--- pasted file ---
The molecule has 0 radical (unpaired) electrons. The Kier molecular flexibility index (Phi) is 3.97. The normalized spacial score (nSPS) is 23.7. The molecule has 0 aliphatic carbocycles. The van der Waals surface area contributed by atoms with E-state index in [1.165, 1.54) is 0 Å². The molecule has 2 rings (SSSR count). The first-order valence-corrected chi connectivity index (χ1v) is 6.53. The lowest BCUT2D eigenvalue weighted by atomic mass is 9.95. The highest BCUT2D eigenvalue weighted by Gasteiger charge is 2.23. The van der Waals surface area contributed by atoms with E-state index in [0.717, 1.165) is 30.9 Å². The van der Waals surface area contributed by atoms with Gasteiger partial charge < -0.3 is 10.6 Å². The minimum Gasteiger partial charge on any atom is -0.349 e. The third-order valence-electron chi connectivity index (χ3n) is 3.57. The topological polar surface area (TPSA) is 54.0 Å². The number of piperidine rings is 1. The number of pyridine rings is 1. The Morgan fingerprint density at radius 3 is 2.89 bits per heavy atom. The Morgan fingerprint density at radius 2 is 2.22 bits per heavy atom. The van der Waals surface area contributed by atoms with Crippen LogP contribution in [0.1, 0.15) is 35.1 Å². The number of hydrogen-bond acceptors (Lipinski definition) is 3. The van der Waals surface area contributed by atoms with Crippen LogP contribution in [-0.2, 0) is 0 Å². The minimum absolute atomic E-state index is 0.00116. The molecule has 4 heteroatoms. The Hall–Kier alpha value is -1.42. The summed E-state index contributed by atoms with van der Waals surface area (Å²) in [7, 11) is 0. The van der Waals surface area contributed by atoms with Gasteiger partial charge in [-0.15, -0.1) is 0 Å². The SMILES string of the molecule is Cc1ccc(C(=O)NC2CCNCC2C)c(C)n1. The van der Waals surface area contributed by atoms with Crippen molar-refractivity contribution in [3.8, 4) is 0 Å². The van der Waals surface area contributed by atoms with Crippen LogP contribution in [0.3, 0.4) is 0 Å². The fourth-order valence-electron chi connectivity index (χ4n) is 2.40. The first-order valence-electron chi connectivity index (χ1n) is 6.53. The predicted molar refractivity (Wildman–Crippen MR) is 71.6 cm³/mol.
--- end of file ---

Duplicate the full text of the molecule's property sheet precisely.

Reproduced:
The molecule has 0 radical (unpaired) electrons. The Kier molecular flexibility index (Phi) is 3.97. The normalized spacial score (nSPS) is 23.7. The molecule has 0 aliphatic carbocycles. The van der Waals surface area contributed by atoms with E-state index in [1.165, 1.54) is 0 Å². The molecule has 2 rings (SSSR count). The first-order valence-corrected chi connectivity index (χ1v) is 6.53. The lowest BCUT2D eigenvalue weighted by atomic mass is 9.95. The highest BCUT2D eigenvalue weighted by Gasteiger charge is 2.23. The van der Waals surface area contributed by atoms with E-state index in [0.717, 1.165) is 30.9 Å². The van der Waals surface area contributed by atoms with Gasteiger partial charge < -0.3 is 10.6 Å². The minimum Gasteiger partial charge on any atom is -0.349 e. The third-order valence-electron chi connectivity index (χ3n) is 3.57. The topological polar surface area (TPSA) is 54.0 Å². The number of piperidine rings is 1. The number of pyridine rings is 1. The Morgan fingerprint density at radius 3 is 2.89 bits per heavy atom. The Morgan fingerprint density at radius 2 is 2.22 bits per heavy atom. The van der Waals surface area contributed by atoms with Crippen LogP contribution in [0.1, 0.15) is 35.1 Å². The number of hydrogen-bond acceptors (Lipinski definition) is 3. The van der Waals surface area contributed by atoms with Crippen LogP contribution in [-0.2, 0) is 0 Å². The minimum absolute atomic E-state index is 0.00116. The molecule has 4 heteroatoms. The Hall–Kier alpha value is -1.42. The summed E-state index contributed by atoms with van der Waals surface area (Å²) in [7, 11) is 0. The van der Waals surface area contributed by atoms with Gasteiger partial charge in [-0.15, -0.1) is 0 Å². The SMILES string of the molecule is Cc1ccc(C(=O)NC2CCNCC2C)c(C)n1. The van der Waals surface area contributed by atoms with Crippen molar-refractivity contribution in [3.8, 4) is 0 Å². The van der Waals surface area contributed by atoms with Crippen LogP contribution in [0.3, 0.4) is 0 Å². The fourth-order valence-electron chi connectivity index (χ4n) is 2.40. The first-order valence-electron chi connectivity index (χ1n) is 6.53. The predicted molar refractivity (Wildman–Crippen MR) is 71.6 cm³/mol.